IncSmart California (Small Business and Startups) - When you hire an independent contractor, you should create a written and signed independent contractor agreement.  This allows you to clearly define the work and responsibilities of your hired contractor. An independent contractor agreement may also help you avoid questions and protect you from liability in court and state taxes.

  1. Clearly Defined Independent Contractor – Classify a worker as an independent contractor in your
    agreement. IRS Guidelines.

  2. Job Description – Use the contractor agreement to describe the duties and work to be performed. Include
    all deadlines and pay schedule. 

  3. Agree on Taxes and Licensing – Your agreement should make it clear that the contractor is responsible
    for paying their own state and federal income tax.

  4. Protect Intellectual Property – Your agreement should also address your ownership of any intellectual
    property created by an independent contractor for the company. May include a non-disclosure agreement.

  5. Require Dispute Resolution – You should also include disputes and terminations.

See the California Corporation Code Section 191.  This can be used to identify who is a contractor and who is an employee in the state of California.  You can also consider using Independent Contractors instead of filing Foreign Qualifications in other states.  It may save you money of filing fees and annual reports.  Check with your CPA. 

Independent Contractors
The joys of Self-Employment - No Boss ... Flexible Hours.... Lower Taxes.... Casual Dress.... The Ability to make your own Decisions about your Livelihood. There are tax advantages and ways to protect your personal assets from business related lawsuits by incorporating.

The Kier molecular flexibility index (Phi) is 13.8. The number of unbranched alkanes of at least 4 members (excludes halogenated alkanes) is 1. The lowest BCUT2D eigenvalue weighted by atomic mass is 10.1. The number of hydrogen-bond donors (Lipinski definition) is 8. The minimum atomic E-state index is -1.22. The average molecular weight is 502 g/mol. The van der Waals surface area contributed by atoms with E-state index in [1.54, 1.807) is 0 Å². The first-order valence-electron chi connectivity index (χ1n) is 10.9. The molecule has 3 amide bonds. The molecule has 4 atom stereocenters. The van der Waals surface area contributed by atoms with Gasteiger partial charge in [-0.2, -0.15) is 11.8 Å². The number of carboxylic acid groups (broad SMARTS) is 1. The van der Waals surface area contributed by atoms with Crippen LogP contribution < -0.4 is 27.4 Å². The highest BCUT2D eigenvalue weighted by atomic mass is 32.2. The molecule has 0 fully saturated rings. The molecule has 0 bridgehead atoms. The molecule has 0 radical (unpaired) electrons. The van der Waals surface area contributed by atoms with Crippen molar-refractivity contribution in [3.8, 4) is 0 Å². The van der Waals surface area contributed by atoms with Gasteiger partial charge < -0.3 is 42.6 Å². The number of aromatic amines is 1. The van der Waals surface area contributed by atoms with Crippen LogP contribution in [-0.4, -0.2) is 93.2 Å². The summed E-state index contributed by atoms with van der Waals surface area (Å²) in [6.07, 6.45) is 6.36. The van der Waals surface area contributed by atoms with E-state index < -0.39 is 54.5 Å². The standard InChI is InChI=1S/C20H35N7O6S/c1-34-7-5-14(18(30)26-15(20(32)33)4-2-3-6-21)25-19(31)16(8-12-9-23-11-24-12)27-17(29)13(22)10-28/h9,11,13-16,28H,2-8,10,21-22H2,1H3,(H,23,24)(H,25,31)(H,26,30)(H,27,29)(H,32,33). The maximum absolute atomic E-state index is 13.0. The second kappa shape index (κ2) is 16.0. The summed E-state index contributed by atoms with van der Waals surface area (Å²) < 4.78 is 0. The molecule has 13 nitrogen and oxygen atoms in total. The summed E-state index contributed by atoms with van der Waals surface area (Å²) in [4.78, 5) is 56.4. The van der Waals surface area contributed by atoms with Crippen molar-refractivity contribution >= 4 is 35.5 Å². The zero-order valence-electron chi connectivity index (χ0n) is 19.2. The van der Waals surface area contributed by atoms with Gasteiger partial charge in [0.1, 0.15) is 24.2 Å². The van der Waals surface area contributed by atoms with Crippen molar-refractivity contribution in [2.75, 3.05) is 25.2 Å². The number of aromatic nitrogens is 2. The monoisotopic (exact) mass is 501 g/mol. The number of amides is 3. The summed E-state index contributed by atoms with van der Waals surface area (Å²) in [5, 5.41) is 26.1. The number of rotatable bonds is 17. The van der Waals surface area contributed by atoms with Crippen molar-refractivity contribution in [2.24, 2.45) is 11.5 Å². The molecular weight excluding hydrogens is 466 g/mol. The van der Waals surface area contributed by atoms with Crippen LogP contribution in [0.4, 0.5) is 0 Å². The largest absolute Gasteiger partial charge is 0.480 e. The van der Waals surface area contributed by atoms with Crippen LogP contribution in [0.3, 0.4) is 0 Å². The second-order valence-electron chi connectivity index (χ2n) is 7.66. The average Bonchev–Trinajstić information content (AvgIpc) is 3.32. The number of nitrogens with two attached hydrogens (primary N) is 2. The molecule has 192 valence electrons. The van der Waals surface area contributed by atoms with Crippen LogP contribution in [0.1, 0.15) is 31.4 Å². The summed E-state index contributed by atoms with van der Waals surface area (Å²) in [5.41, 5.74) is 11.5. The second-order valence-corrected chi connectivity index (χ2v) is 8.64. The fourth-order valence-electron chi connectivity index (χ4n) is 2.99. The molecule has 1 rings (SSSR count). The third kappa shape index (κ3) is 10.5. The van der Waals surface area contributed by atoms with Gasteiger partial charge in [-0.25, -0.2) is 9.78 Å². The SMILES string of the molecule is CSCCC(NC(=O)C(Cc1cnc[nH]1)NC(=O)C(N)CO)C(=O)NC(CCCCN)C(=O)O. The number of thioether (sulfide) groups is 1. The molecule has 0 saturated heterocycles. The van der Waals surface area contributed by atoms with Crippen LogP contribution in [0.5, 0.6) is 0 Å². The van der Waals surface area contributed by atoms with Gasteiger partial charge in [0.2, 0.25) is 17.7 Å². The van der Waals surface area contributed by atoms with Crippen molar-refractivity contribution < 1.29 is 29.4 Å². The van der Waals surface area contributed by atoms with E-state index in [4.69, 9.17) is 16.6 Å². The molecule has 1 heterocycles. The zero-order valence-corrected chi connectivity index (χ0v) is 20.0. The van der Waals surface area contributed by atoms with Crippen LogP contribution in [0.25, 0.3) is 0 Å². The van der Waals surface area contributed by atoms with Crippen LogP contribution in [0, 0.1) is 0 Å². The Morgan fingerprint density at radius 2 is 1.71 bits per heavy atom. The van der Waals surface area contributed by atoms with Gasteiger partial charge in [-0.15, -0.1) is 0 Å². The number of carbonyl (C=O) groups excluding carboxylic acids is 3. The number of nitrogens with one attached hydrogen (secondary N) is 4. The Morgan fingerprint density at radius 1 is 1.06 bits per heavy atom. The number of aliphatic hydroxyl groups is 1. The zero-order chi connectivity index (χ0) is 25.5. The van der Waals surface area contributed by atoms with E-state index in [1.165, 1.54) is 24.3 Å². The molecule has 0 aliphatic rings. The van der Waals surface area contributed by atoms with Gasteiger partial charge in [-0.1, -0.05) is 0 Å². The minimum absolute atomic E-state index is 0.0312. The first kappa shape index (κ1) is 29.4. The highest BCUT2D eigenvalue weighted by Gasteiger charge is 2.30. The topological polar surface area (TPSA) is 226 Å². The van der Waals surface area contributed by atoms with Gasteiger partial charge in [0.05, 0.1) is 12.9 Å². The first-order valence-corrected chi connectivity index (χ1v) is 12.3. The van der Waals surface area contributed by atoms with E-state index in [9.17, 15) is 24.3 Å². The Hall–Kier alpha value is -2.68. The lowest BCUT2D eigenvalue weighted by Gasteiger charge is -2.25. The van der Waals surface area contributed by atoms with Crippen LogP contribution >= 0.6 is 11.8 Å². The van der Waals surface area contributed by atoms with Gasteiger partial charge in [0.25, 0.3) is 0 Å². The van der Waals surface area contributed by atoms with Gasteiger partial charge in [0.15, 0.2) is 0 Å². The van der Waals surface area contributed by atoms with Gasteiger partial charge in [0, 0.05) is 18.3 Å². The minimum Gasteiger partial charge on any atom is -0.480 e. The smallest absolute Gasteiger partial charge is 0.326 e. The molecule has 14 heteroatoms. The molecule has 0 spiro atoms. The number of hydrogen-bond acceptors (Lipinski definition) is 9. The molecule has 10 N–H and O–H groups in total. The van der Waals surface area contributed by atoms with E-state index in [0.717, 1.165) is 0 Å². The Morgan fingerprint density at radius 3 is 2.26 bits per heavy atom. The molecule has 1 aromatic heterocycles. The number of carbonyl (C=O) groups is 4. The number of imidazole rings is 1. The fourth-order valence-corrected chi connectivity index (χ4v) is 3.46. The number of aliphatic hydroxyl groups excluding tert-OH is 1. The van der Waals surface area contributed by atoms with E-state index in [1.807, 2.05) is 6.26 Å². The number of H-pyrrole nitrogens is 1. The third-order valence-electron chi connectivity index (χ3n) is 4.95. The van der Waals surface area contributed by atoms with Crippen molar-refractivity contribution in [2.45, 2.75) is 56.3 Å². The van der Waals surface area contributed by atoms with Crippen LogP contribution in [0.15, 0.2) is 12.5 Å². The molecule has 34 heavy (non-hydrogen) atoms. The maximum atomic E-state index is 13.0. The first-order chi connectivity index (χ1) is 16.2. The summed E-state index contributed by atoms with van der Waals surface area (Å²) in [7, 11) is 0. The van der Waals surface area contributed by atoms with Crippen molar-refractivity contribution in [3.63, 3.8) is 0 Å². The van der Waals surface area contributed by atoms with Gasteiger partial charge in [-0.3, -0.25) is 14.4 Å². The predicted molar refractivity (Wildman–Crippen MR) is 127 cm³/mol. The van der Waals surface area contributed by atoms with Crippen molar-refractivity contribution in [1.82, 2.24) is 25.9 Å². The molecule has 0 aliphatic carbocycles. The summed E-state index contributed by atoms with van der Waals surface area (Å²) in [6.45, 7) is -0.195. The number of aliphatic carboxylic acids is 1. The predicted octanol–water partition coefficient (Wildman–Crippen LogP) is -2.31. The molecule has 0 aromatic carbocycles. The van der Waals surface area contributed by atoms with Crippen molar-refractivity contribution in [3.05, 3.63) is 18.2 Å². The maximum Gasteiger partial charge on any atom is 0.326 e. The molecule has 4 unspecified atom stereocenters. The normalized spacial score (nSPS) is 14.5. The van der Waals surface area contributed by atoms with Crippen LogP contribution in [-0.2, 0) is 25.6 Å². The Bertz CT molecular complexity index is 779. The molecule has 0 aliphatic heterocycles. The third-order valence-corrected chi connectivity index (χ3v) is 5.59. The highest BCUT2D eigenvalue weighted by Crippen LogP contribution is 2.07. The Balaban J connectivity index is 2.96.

1. With a corporation, the Business Owner establishes instant credibility for his venture.   He (or she) is now the President of a company that is properly structured to generate respect from customers, suppliers, banks, investors, lenders and others.
2. The corporation provides a protective wall that shields the Business Owner's personal assets if his corporation becomes the target of lawsuits that are related to company activities.  The Independent Contractor's home, cash, retirement savings and other assets cannot normally be confiscated to satisfy a legal judgement against his (or her) corporation.
3. An incorporated business can operate very easily out of the Independent Contractor's personal residence. This "Home Office" arrangement can create valuable business deductions that reduce the amount of income taxes that are payable to the Federal and Local Government at year-end.
4. A sound corporate structure provides valuable tax deductions for health insurance, telephone, travel, entertainment and other legitimate expenses that help reduce the company's tax bill.
5. If the Independent Contractor performs work for a small number of clients, the corporation can help prevent him (or her) from being treated as a company employee for income tax purposes. This is a very important distinction because when the Independent Contractor is incorporated, his clients are not generally obligated to withhold the income (and FICA) taxes that are applied to employee wages.
6. The corporate (or LLC) structure normally reduces the Independent Contractor's business insurance and liability costs. Remember, if your personal assets are protected from your company's lawsuits, you have fewer assets to insure and less premiums to pay

By David Oliver

Starting a Business in California - California Corporation - California LLC

For 10 years, IncSmart.biz Business Services has helped companies and people from all over the world form California Corporations and California Limited Liability Companies. When you call, email, text, message or live chat with our office, expect personal attention.  Small business is the heart of IncSmart.  #incsmart

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